We're converting an old bathroom addition in our house to be a utility/laundry room. The bathroom wasn't properly vented or sealed, so we are completely gutting the room to deal with mold and mouse damage.

We've already removed the old shower plumbing, which was behind a false wall, as well as the false and underlying interior walls as well. We've run new pvc supply and waste lines up through the crawl space and into the floor, where the washing machine will be located. The pipes are about 8 inches away from the sheathing of the exterior wall:

new pvc pipes and waste line

How can I protect this from freezing? We're in Bloomington, Indiana, which has gotten as cold as -12F (-25C) in the dead of winter. The wall itself is fairly exposed, as it is a corner room sitting on top of a half-exposed crawl space.

My initial thought was that, since this is effectively a double-thick wall, we could just use two layers of fiberglass and then throw our drywall on top of that. Alternatively, we could use some combination of foam, fiberglass, and pipe insulation. Would that be good enough, or should I create a more rigid barrier? If mice get into the wall again, they could damage any softer insulation that we use. Do I need to go through the trouble of building an entire false wall, or could I just build a little protective box around the pipes? Should I install an active heating element as a backup, like a pipe-heating cable system?

  • 1
    Is this area going to be heated? I love heat tape but haven't seen any that is listed for use in walls.
    – Ed Beal
    Commented Sep 4, 2018 at 18:49
  • @EdBeal it will be a heated room, via a floor duct about 5 feet away.
    – alexw
    Commented Sep 4, 2018 at 19:10
  • If this will remain a bathroom, you will want to install Hardy Board. Green colored board like drywall but blocks moisture and mold.
    – stormy
    Commented Sep 11, 2018 at 22:17
  • Nope, converting it to either a laundry/utility room, or mud room (or both).
    – alexw
    Commented Sep 11, 2018 at 22:20
  • A transition room where lots of moisture will be produced. Hardy backer board is a green drywall thing 3' X 5' X 1/4" that is rot resistant. Hardy plank is a concrete lumber sized board that replaces traditional wood siding such as cedar. Cold exterior and warm interior means condensation and that is why the ventilation is so critical. Treat this just like a bathroom with a shower. I've got to go look this up again...I'll be back. Arguing with my hubby, grins. Condensation forms on the outside of the plastic covering the insulation. or rather forming next to the insulation. Ugh.
    – stormy
    Commented Oct 3, 2018 at 21:07

2 Answers 2


I've had this problem and it gets passed up in inspection a lot of the time. I would build a separate box around these pipes, insulate and even use heat tape. Plumbing on an outside wall like this will freeze! Even a concrete outside wall 8" thick. Put the heat tape on a separate line so that you decide to turn it on when necessary. Insulation could be fiber glass, blown in insulation or even shredded newspaper. Newspaper is great insulation. I'd use something that is fire retardant for insulation if you use electrical tape.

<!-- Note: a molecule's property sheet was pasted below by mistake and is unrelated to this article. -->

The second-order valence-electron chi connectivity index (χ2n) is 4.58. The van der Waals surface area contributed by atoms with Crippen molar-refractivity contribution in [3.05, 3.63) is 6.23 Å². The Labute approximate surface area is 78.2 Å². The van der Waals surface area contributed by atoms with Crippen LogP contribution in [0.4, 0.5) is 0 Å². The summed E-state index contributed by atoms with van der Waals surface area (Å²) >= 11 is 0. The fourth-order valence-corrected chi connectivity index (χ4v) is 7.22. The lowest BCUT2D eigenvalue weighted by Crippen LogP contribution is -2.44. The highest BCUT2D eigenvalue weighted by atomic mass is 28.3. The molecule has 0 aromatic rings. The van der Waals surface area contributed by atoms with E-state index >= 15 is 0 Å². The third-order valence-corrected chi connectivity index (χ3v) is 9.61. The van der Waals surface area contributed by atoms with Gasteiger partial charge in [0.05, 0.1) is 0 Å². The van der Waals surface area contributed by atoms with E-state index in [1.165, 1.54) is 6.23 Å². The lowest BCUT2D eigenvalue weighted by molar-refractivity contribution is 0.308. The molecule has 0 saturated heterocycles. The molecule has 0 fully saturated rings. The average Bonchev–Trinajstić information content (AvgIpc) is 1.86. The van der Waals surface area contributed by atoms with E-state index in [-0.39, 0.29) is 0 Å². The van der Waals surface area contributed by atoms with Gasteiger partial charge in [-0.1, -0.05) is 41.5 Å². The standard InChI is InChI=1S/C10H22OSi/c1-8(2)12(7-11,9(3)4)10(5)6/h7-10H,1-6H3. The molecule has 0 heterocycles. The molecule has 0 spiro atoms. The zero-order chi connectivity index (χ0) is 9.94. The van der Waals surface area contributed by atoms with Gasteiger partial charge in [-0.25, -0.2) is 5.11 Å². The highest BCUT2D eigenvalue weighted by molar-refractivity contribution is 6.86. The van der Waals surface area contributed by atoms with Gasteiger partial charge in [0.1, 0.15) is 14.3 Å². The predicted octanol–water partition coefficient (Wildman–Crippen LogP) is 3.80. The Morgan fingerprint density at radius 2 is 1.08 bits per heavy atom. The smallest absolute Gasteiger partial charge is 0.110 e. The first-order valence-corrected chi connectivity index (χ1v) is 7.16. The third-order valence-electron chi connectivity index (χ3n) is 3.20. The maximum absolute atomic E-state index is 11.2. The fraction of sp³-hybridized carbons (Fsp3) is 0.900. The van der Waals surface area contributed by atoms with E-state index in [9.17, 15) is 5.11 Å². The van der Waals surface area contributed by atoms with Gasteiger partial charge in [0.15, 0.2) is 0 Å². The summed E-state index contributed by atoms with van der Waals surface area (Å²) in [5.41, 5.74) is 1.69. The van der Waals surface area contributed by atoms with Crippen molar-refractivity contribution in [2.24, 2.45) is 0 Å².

How long ago was this installed? In Washington State, there is 12 years for discovery and getting something fixed by the general contractor no cost to you. There are ways for contractors to get out of this clause in Washington States laws but few understand the laws, even lawyers are clueless.

Check out the laws in your state. If you did not sign a contract that says, "Indiana's State law for warranty is superseded by this contract declaring a one year warranty to include labor and material..." then that contractor is obliged and has to abide by the warranty law in your state. Worth checking out. You have to hire a licensed plumber to fix this, you should not do it yourself because it might VOID the warranty protecting you.

I would hire a free lancing home inspector. Very reasonable costs! They work for you! Not the city or county.

  • Thanks! Our friends installed the lines when they came to visit a couple weekends ago, so no concerns about a warranty there. I probably won't use newspaper since it is such an attractive nesting material for mice. I'll build the separate box, insulate it with fiberglass, and install the heat tape!
    – alexw
    Commented Sep 11, 2018 at 21:45
  • 1
    All insulation is wonderful for mice. And some of it if it catches on fire produces a ton of toxic gas that makes it difficult just to get out of the house on fire. An inspector knows all of this. You could and should sleep easier if you get an expert home inspector out to see this before you make any other decisions. Another warning; if you hire friends, contractors without licenses this could also negate your home owner insurance policy. I strongly advise hiring an inspector at this point! After a fire they find some wiring or improper materials used, insurance is voided.
    – stormy
    Commented Sep 11, 2018 at 22:08
  • The best insurance against rodents are cats! I prefer my cats to stay indoors but recently I had a feral have kittens. Just trapped them all except 4 of the extended family that aren't regulars. We now have outdoor cats (8 just came back from the spay and neuter people) and we will never have to worry about mice, rats, chipmunks, few baby bunnies are able to make it and birds are few. Cats are amazing to add to any family and home.
    – stormy
    Commented Sep 11, 2018 at 22:14

What is the code requirements for insulation of an exterior wall? If the pipes run on the face of an exterior wall then it is in a heated area and not the concern. Might not be appealing though hence the dummy wall.

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